Yes, I had thought I remembered you saying you had never studied any of this before and yet you seem to not only understand intuitively from the inside but also have an impressive grasp of sources and chronology. I wish I could say the same about my own formative culture. Being half-Jewish and with only a scanty grounding in Judaism, I would benefit from the course you’re attending so look forward to seeing it infuse your blog.

        I had another thought about your title ‘the stretched string’ which is itself a metaphor for the breath. Interesting to think of both the psyche and the breath as a stretched string.

        I had an interesting day dipping into the music industry – truly another world!

        Hope all is well with you,

      • If you like reading about symbolism involving Indian gods and godesses, you may like my next few posts ! (I think I published it once by mistake so you must have got a glimpse thru your inbox!), And this time I am taking my time writing. 🙂

  4. Hello Madhu, I loved reading your post. I prefer the word ‘polarity’ to ‘opposites’ and I think it complements the string model. I see the contrasting emotions as complementary or reciprocal. I always describe Jungian functions and preferences as polarities on a continuum. Maybe it’s just how the language feels to me but it creates a different sense of connection and a different picture in my mind.

    • Karin, Thanx a lot. Glad that you liked it. Jung uses the term opposites, and Hinduism/Buddhism too, so I am used to the terms.

      Polarity is more muted word, and represents a continuum, whereas the opposites mean to convey the brutal differences that exist at the ends….like Shiva and Shakti. These are not polarities, just pure opposites. It is more difficult, but more powerful to transmute the opposites…polarities appear easier…

      Perhaps this is how language appears to *me*. Or maybe the difference is in that you wish to see them as muted…but they really aren’t in my opinion…they are stark…uncompromising…


      • Madhu, interesting observations. Need to reflect on the mutedness but see the brutal starkness too On reflection maybe you are right. Thanks, Karin

      • The thought just appeared to me that perhaps mutedness or starkness of our perception has nothing to do with the concept. Perhaps muted is a property of you being projected on these? And perhaps starkness is a property of me, being projected?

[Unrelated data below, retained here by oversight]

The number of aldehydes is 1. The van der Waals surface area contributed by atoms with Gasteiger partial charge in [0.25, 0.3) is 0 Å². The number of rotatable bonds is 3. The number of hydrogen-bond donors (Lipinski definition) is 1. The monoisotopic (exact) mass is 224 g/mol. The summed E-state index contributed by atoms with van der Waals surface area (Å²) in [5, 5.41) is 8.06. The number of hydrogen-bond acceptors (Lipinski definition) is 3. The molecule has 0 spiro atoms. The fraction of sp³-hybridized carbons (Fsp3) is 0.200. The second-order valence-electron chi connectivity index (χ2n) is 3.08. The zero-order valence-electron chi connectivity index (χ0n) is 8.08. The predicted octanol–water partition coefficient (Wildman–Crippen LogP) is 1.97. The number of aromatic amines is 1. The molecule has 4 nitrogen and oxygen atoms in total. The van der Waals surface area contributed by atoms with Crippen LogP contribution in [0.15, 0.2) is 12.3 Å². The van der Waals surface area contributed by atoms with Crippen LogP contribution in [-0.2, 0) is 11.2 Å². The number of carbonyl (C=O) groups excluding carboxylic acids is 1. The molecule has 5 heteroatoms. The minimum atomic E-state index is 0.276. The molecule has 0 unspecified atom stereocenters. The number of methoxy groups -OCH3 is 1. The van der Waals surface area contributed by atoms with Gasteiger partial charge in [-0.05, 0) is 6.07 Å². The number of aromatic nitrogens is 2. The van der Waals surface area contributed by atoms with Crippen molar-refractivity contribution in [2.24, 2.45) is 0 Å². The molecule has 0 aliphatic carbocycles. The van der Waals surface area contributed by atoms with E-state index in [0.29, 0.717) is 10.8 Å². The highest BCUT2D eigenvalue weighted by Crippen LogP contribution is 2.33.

very likely.

        Interesting. Thanks for enabling the insight.

      • Madhu,

        your follow-up comment about mutedness being a possible quality of me projected onto the concept resonates hugely with me. I cannot speak for starkness and you, not having met you, but if this feels right to you, then I accept it to. This reflection of yours has been hugely helpful to me too and connects with other feedback I have had recently about myself. However, I still think there is a ‘truth’ in the starkness of the opposites that I have been missing, perhaps all my life; so I think both the observations about qualities and ways of seeing the content coexist for me. Thanks.

      • Karin,

        Thanx and your welcome. The point I was trying to make was not so much about the opposites, but that we cannot comprehend anything that isn’t within. The external reality can only be observed and experienced thru internal filters. What the real world is, is and will remain unknown to us. But because rational cognition can exist only in the spacetime continuum, bounded by opposites, therefore we can only experience day and night, shiva and shakti, good and bad as – yes – polarities. But those polarities cannot be recognised except as a reflection. In that sense any external object, or theory, is but a reflection of internal reality. They are simply mirrors in which we can see parts of ourselves….if we did not have parts, we could not see anything.

        At the end of the poles lie the brutal endpoint. If it weren’t so, we should not experience Hitler and Nazi Germany as pure evil. It was the end point of our side of the “string.” However, that “end” represented the benign “end” of another string which stretched onwards into their own civilization and culture. And the two strings were joined at the poles., almost attracting each other as well as annhilating each other – the point where those cultures, and points of view met and fused, enabling this long string of humanity – some good, some bad, some ugly. Like it or not, we were all part of the same string that was/is segmented into smaller sections, joined at the place where polarities, or opposites meet. Hence the religious conflicts at both ends of cultural assimilations. And also, the beneficence of the god and the malevolence of the devil within each human being.